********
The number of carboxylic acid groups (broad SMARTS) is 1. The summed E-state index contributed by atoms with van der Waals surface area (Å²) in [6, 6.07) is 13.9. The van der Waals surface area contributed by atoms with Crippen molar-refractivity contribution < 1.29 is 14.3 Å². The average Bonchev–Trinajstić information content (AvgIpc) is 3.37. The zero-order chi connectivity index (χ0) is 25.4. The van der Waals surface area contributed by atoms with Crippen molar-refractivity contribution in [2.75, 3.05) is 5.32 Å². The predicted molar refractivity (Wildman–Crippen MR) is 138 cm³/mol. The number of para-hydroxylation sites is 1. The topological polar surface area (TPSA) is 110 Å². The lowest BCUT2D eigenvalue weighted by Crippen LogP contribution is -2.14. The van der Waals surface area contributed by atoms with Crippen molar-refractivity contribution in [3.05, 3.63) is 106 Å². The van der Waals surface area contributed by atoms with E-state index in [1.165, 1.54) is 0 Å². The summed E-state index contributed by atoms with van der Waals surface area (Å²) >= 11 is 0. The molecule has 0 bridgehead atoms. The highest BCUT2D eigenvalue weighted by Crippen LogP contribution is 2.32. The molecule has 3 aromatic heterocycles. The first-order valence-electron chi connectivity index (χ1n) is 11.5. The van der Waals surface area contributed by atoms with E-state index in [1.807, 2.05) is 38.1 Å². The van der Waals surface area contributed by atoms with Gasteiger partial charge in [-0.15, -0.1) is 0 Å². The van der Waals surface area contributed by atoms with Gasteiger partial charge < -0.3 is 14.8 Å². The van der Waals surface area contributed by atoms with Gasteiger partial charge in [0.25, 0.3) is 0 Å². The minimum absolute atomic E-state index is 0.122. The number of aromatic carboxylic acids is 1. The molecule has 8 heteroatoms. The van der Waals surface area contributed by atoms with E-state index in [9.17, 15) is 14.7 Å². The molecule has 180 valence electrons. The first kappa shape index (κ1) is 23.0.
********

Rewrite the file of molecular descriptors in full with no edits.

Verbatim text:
The number of carboxylic acid groups (broad SMARTS) is 1. The summed E-state index contributed by atoms with van der Waals surface area (Å²) in [6, 6.07) is 13.9. The van der Waals surface area contributed by atoms with Crippen molar-refractivity contribution < 1.29 is 14.3 Å². The average Bonchev–Trinajstić information content (AvgIpc) is 3.37. The zero-order chi connectivity index (χ0) is 25.4. The van der Waals surface area contributed by atoms with Crippen molar-refractivity contribution in [2.75, 3.05) is 5.32 Å². The predicted molar refractivity (Wildman–Crippen MR) is 138 cm³/mol. The number of para-hydroxylation sites is 1. The topological polar surface area (TPSA) is 110 Å². The lowest BCUT2D eigenvalue weighted by Crippen LogP contribution is -2.14. The van der Waals surface area contributed by atoms with Crippen molar-refractivity contribution in [3.05, 3.63) is 106 Å². The van der Waals surface area contributed by atoms with E-state index in [1.165, 1.54) is 0 Å². The summed E-state index contributed by atoms with van der Waals surface area (Å²) >= 11 is 0. The molecule has 0 bridgehead atoms. The highest BCUT2D eigenvalue weighted by Crippen LogP contribution is 2.32. The molecule has 3 aromatic heterocycles. The first-order valence-electron chi connectivity index (χ1n) is 11.5. The van der Waals surface area contributed by atoms with E-state index in [1.807, 2.05) is 38.1 Å². The van der Waals surface area contributed by atoms with Gasteiger partial charge in [-0.15, -0.1) is 0 Å². The van der Waals surface area contributed by atoms with Gasteiger partial charge < -0.3 is 14.8 Å². The van der Waals surface area contributed by atoms with Gasteiger partial charge in [0.25, 0.3) is 0 Å². The minimum absolute atomic E-state index is 0.122. The number of aromatic carboxylic acids is 1. The molecule has 8 heteroatoms. The van der Waals surface area contributed by atoms with E-state index in [9.17, 15) is 14.7 Å². The molecule has 180 valence electrons. The first kappa shape index (κ1) is 23.0.